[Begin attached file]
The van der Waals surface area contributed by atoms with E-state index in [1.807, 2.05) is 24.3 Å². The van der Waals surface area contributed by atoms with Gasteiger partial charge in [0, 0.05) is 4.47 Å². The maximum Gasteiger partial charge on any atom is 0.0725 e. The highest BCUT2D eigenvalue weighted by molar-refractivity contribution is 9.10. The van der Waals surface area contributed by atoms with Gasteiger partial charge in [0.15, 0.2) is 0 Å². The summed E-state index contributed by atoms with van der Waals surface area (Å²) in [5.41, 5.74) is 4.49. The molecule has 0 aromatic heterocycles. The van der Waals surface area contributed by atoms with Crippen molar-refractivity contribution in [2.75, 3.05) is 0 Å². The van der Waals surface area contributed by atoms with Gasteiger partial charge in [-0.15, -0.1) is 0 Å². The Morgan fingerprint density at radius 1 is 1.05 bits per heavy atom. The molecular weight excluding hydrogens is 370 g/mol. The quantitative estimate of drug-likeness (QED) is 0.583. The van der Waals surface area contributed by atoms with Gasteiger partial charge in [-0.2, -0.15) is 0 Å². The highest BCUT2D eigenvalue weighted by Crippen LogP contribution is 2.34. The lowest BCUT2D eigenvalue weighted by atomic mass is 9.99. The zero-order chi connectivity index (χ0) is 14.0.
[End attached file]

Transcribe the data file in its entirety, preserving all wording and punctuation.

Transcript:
The van der Waals surface area contributed by atoms with E-state index in [1.807, 2.05) is 24.3 Å². The van der Waals surface area contributed by atoms with Gasteiger partial charge in [0, 0.05) is 4.47 Å². The maximum Gasteiger partial charge on any atom is 0.0725 e. The highest BCUT2D eigenvalue weighted by molar-refractivity contribution is 9.10. The van der Waals surface area contributed by atoms with Gasteiger partial charge in [0.15, 0.2) is 0 Å². The summed E-state index contributed by atoms with van der Waals surface area (Å²) in [5.41, 5.74) is 4.49. The molecule has 0 aromatic heterocycles. The van der Waals surface area contributed by atoms with Crippen molar-refractivity contribution in [2.75, 3.05) is 0 Å². The van der Waals surface area contributed by atoms with Gasteiger partial charge in [-0.15, -0.1) is 0 Å². The Morgan fingerprint density at radius 1 is 1.05 bits per heavy atom. The molecular weight excluding hydrogens is 370 g/mol. The quantitative estimate of drug-likeness (QED) is 0.583. The van der Waals surface area contributed by atoms with Gasteiger partial charge in [-0.2, -0.15) is 0 Å². The highest BCUT2D eigenvalue weighted by Crippen LogP contribution is 2.34. The lowest BCUT2D eigenvalue weighted by atomic mass is 9.99. The zero-order chi connectivity index (χ0) is 14.0.